Blue rubber bleb nevus syndrome is a rare congenital disorder with hallmarks of venous malformations on the skin and viscera. The skin and soft tissue lesions rarely cause debilitating disease and are mostly a cosmetic concern . In contrast, the GI lesions are a major cause of morbidity. Patients usually develop severe chronic iron deficiency anemia, requiring multiple transfusions due to persistent GI losses .
To date, there is no curative treatment for BRBNS. Management options that have been attempted include iron therapy, blood transfusions, surgical interventions, and pharmacologic agents . Iron therapy and blood transfusions have been employed to alleviate anemia from GI losses. Surgery has been used to eradicate blebs from the skin, soft tissue, or GI tract; however, the blebs eventually recur. Other modalities including laser photocoagulation and sclerotherapy have been applied with limited success. Pharmaceutical agents such as propranolol, octreotide, corticosteroids, interferon alpha, thalidomide, antifibrinolytics, and most recently sirolimus have also been utilized. These have been used based on extrapolation of their efficacy in infantile hemangiomas and other vascular anomalies.
Sirolimus is an immunosuppressant drug that has both antiangiogenic and antineoplastic properties. Its mechanism of action is via pathway inhibition of the mammalian target of rapamycin (mTOR), a serine/threonine kinase regulated by phosphoinositide-3-kinase (PI3K) . It has been used successfully in the management of several vascular anomalies such as kaposiform hemangioendothelioma, tufted angioma, and lymphatic malformations . The first case report describing response of BRBNS to sirolimus was published in 2012 by Yussekkaya et al. . Following that there have been several other reports also describing response to sirolimus [3, 6–14]. Table 1 details the various reports in the literature so far that have described the use of sirolimus for BRBNS.
The exact mechanism of action of sirolimus in BRBNS remains unclear, but proposed mechanisms of action include inhibition of ligand-binding-induced signaling through VEGFR-3 (vascular endothelial growth factor receptor-3) on lymphatic endothelial surface, which would normally result in activation of the PI3K/Akt/mTOR pathway [3, 5]. In addition, c-kit (stem cell growth factor receptor) expression from small venous vessels has been described  and has been proposed as a possible mechanism of action, given that c-kit is a tyrosine kinase upstream of mTOR .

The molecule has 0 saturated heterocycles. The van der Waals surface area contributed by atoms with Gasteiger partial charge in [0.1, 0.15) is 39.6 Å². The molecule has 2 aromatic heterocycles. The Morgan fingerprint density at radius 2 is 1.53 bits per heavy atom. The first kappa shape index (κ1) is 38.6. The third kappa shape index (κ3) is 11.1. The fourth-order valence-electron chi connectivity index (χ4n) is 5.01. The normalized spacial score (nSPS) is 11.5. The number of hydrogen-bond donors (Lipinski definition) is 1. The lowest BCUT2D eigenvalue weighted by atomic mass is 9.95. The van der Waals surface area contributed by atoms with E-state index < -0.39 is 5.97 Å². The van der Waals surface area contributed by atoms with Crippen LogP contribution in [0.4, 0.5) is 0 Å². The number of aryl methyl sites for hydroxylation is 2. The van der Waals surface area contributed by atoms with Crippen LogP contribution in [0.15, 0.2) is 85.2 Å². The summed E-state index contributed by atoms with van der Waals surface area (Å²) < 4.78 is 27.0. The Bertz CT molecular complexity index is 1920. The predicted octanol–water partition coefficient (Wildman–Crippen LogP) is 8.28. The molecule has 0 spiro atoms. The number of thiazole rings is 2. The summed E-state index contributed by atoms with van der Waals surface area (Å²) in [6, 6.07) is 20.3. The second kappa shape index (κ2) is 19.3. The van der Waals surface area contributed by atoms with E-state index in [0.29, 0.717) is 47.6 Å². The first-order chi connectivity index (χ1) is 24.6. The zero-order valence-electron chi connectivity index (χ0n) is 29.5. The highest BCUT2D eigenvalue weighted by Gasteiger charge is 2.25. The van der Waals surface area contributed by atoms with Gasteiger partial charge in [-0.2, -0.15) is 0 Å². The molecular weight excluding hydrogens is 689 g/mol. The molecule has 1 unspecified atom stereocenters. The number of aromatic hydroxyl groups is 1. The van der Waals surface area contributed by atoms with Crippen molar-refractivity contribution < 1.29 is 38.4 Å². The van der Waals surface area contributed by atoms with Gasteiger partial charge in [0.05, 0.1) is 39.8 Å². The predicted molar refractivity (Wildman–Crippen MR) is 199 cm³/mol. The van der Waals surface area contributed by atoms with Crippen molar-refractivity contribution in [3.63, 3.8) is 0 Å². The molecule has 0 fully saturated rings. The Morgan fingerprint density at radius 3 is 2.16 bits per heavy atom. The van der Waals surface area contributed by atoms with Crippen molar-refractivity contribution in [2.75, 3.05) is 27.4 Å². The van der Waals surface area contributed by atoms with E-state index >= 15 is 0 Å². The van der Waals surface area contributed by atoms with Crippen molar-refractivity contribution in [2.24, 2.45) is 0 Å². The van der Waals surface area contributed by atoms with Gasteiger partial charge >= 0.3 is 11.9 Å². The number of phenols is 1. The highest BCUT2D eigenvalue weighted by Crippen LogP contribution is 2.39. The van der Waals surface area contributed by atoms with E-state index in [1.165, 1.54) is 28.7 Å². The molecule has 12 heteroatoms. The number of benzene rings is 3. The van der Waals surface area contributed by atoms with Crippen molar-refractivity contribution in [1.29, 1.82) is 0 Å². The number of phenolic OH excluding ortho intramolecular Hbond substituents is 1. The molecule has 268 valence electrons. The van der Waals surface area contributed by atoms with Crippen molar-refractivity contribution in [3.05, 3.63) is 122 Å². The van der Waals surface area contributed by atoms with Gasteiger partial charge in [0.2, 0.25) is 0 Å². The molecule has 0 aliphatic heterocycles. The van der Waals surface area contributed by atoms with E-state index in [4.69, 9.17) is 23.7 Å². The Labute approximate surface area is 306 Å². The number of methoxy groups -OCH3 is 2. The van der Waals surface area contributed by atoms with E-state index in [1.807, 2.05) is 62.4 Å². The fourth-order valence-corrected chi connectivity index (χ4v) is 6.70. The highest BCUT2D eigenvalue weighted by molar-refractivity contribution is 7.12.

There exists a dilemma as to what constitutes appropriate duration of therapy. Our patient continues on sirolimus at a dose of 1.2 mg/day (0.024 mg/kg/dose), with target trough level of 2–4 ng/mL and has not experienced any side effects. Her hemoglobin and symptoms remained controlled. Of note, when sirolimus was held for a surgical procedure due to concerns for postsurgical wound healing, her GI bleeding returned within 3 days of discontinuation. Further studies are needed to determine if sirolimus can be safely discontinued, without disease relapse.
In conclusion, sirolimus may be used in management of patients with BRBNS. Our case report describes resolution of GI bleeding and obviation of the need for multiple blood transfusions following initiation of sirolimus therapy. We propose this as an alternative therapy for the treatment of symptomatic BRBNS, especially when other conventional therapies have proved to be unsuccessful.
|BRBNS:||blue rubber bleb nevus syndrome|
|mTOR:||mammalian target of rapamycin|
|ISSVA:||International Society for the Study of Vascular Anomalies|
The abstract was presented as a poster at the 2015 ASPHO (American Society of Pediatric Hematology/Oncology) meeting.
Conflicts of Interest
The authors declare that they have no conflicts of interest.